Impression Flaws During Dental Impressions
The term “impression flaws” is an umbrella term referring to all unwanted complications that may arise when dental impressions are taken.
The impression is the basis for your dental prosthesis; mistakes that occur during this step of the procedure will inevitably lead to an ill-fitting prosthesis. Here you see a brief summary of the work steps involved after the impression has been taken. The impression is removed from the patient’s mouth and sent to the dental technician, who pours plaster into the impression, thus obtaining a replica of the patient’s mouth; this is called a plaster model. The dental technician uses this model to produce the prosthesis.
One of the most common mistakes when taking impressions is the presence of air bubbles. By using a fine syringe most air bubbles can be avoided. Distributing the impression material with the aid of the air blower further decreases the presence of air bubbles. Another frequent mistake is the lack of preparation margins. When the dentist cuts the tooth for a crown, a preparation margin results. A preparation margin refers to the point where the uncut tooth transitions into the cut tooth.
It is imperative that this preparation margin is apparent in the impression; otherwise, the dental technician does not know up to what point he should prepare the crown margins. In many cases, blood, saliva, or the gums themselves obscure the preparation margins. Thus, if the impression is taken without the appropriate preliminary work, the impression material is not able to surround the preparation margins. This results in a dental impression with missing borders. In practice, the dental technician often can’t recognize preparation margins because of bad impressions, so he determines them himself. Normally, the margins are then placed a few millimeters below the gum line, where you won’t notice the leaking crown margins. The consequence is a dental prosthesis (in this case, a crown), that is not closed off tightly and, moreover, irritates the gums – you will notice bleeding and receding gums. This mistake can be avoided by laying threads prior to the execution of the impression and preparation. More about that in the video entitled "Dental Impression".
Of course, the impression material may become deformed; this can happen primarily if the material has exceeded its shelf-life, if the processing times are not observed, or if the impression material is handled incorrectly. Thus, e.g., because of the occlusion of the teeth, the impression in the upper jaw should be taken on the opposite side of the cut teeth first, because this way, the impression is pulled off in a lengthwise direction from the cut tooth and is less likely to become deformed.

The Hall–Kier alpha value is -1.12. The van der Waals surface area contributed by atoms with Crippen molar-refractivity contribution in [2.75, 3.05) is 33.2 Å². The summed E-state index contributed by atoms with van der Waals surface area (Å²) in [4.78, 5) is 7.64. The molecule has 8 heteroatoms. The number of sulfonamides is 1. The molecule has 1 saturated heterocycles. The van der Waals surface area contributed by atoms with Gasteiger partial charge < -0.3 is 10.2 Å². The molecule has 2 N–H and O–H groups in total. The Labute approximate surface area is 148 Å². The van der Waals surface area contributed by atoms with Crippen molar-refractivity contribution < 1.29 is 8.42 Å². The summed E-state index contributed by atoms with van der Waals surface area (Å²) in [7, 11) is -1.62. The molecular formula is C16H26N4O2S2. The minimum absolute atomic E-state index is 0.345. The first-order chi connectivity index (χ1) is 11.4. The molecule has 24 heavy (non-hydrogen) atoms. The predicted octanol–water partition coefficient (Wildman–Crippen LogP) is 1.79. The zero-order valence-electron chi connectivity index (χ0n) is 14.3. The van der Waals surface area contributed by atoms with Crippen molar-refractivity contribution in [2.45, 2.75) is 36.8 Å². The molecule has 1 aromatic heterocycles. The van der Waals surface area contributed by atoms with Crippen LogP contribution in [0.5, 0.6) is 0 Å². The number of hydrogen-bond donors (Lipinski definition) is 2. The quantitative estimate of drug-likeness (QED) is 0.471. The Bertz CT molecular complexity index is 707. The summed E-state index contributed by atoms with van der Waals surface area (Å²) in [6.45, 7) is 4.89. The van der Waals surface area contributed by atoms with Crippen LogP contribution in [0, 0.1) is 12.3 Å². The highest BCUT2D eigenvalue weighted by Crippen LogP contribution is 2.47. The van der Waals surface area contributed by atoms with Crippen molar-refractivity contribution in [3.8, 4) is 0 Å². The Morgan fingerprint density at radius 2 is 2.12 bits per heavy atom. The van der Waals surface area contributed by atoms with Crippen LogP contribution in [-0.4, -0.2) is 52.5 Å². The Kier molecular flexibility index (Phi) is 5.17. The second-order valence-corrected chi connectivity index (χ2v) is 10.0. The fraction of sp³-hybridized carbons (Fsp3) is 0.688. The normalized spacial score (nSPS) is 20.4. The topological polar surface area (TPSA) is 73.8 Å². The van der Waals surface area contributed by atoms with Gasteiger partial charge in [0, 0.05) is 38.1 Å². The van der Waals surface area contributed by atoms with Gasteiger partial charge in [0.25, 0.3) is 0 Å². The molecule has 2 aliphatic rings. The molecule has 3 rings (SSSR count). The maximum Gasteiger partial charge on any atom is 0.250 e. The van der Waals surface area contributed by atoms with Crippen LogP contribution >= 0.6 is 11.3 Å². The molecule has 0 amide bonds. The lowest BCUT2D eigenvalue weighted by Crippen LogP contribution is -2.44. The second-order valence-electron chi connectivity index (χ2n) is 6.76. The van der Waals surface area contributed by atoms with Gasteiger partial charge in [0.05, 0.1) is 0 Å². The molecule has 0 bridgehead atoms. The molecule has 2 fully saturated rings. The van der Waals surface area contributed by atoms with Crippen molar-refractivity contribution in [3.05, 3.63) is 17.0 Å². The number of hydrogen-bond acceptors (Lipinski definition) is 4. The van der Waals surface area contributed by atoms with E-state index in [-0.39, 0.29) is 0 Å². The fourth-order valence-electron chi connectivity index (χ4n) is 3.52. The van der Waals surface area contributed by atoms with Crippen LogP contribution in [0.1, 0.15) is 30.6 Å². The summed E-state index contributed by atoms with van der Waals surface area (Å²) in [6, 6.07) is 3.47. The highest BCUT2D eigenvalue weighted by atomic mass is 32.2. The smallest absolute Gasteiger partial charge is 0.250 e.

The teeth in the lower jaw are leaning towards the inside – therefore, the impression in the lower jaw should be prepared and pulled off on the side of the cut teeth first. If the impression tray is removed on the wrong side, the impression material is then more likely to become deformed. Taking such details into consideration prevents the impression from becoming deformed. Furthermore, impressions should always be taken with full trays! As a rule, partial trays are not exact, because the position of the plaster models cannot be precisely aligned with one another.
With a partial tray, the dental technician obtains partial models; these can be swiveled and thus can’t be positioned accurately. The dental prosthesis can’t be shaped precisely. A full impression yields complete jaw models and thus, a so-called three-point contact. Therefore, the models cannot be swiveled. It is only then that the technician is able to produce an exact-fitting dental prosthesis. A pre-impression – the pink impression material in the image – prevents the teeth from touching the impression tray (which is called push through). If the impression shimmers through the metallic tray, then the impression must be repeated due to the push through.
In case of push through, the respective tooth is deflected a bit, resulting in an incorrect impression. The dental technician would then inevitably produce an ill-fitting dental prosthesis – a long cutting process and/or leaking crown margins would be the consequence. Finally, let’s not forget faults that may occur during the transportation of the impression (e.g., transport routes that are too long or less than perfect packaging of the impression) and/or at the dental technician’s office. But fortunately, all these faults can be avoided with good cooperation between the doctor, the technician, and the dental assistant!